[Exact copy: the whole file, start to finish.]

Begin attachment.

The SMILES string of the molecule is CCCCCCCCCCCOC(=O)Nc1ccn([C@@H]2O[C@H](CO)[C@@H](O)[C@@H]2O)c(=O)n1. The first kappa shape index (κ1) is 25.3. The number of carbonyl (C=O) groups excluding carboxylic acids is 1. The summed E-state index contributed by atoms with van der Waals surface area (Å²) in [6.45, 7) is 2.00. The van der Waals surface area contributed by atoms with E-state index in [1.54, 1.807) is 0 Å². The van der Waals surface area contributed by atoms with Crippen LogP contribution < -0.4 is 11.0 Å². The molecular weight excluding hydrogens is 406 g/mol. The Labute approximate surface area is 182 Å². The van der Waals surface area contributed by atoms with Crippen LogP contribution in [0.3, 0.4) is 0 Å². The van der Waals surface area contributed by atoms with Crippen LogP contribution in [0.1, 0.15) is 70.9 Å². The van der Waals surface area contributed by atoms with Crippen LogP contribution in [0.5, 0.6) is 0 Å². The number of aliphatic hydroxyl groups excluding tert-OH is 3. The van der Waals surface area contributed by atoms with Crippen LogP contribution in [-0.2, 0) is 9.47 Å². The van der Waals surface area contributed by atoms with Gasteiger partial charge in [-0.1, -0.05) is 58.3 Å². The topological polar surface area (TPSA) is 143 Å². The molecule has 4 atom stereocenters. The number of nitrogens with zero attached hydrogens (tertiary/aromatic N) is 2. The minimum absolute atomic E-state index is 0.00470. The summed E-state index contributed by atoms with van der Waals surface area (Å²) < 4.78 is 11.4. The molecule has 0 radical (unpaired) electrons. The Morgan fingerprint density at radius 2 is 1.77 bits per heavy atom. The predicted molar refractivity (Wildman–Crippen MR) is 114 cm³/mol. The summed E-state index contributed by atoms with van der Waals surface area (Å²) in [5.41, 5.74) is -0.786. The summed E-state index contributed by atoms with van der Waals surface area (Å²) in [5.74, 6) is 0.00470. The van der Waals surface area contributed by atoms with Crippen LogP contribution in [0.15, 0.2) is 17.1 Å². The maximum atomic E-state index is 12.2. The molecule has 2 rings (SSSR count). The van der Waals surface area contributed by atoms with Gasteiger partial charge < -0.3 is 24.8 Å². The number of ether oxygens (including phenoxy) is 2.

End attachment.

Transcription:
The SMILES string of the molecule is CCCCCCCCCCCOC(=O)Nc1ccn([C@@H]2O[C@H](CO)[C@@H](O)[C@@H]2O)c(=O)n1. The first kappa shape index (κ1) is 25.3. The number of carbonyl (C=O) groups excluding carboxylic acids is 1. The summed E-state index contributed by atoms with van der Waals surface area (Å²) in [6.45, 7) is 2.00. The van der Waals surface area contributed by atoms with E-state index in [1.54, 1.807) is 0 Å². The van der Waals surface area contributed by atoms with Crippen LogP contribution < -0.4 is 11.0 Å². The molecular weight excluding hydrogens is 406 g/mol. The Labute approximate surface area is 182 Å². The van der Waals surface area contributed by atoms with Crippen LogP contribution in [0.3, 0.4) is 0 Å². The van der Waals surface area contributed by atoms with Crippen LogP contribution in [0.1, 0.15) is 70.9 Å². The van der Waals surface area contributed by atoms with Crippen LogP contribution in [0.5, 0.6) is 0 Å². The number of aliphatic hydroxyl groups excluding tert-OH is 3. The van der Waals surface area contributed by atoms with Crippen LogP contribution in [-0.2, 0) is 9.47 Å². The van der Waals surface area contributed by atoms with Gasteiger partial charge in [-0.1, -0.05) is 58.3 Å². The topological polar surface area (TPSA) is 143 Å². The molecule has 4 atom stereocenters. The number of nitrogens with zero attached hydrogens (tertiary/aromatic N) is 2. The minimum absolute atomic E-state index is 0.00470. The summed E-state index contributed by atoms with van der Waals surface area (Å²) < 4.78 is 11.4. The molecule has 0 radical (unpaired) electrons. The Morgan fingerprint density at radius 2 is 1.77 bits per heavy atom. The predicted molar refractivity (Wildman–Crippen MR) is 114 cm³/mol. The summed E-state index contributed by atoms with van der Waals surface area (Å²) in [5.41, 5.74) is -0.786. The summed E-state index contributed by atoms with van der Waals surface area (Å²) in [5.74, 6) is 0.00470. The van der Waals surface area contributed by atoms with Crippen LogP contribution in [0.15, 0.2) is 17.1 Å². The maximum atomic E-state index is 12.2. The molecule has 2 rings (SSSR count). The van der Waals surface area contributed by atoms with Gasteiger partial charge < -0.3 is 24.8 Å². The number of ether oxygens (including phenoxy) is 2.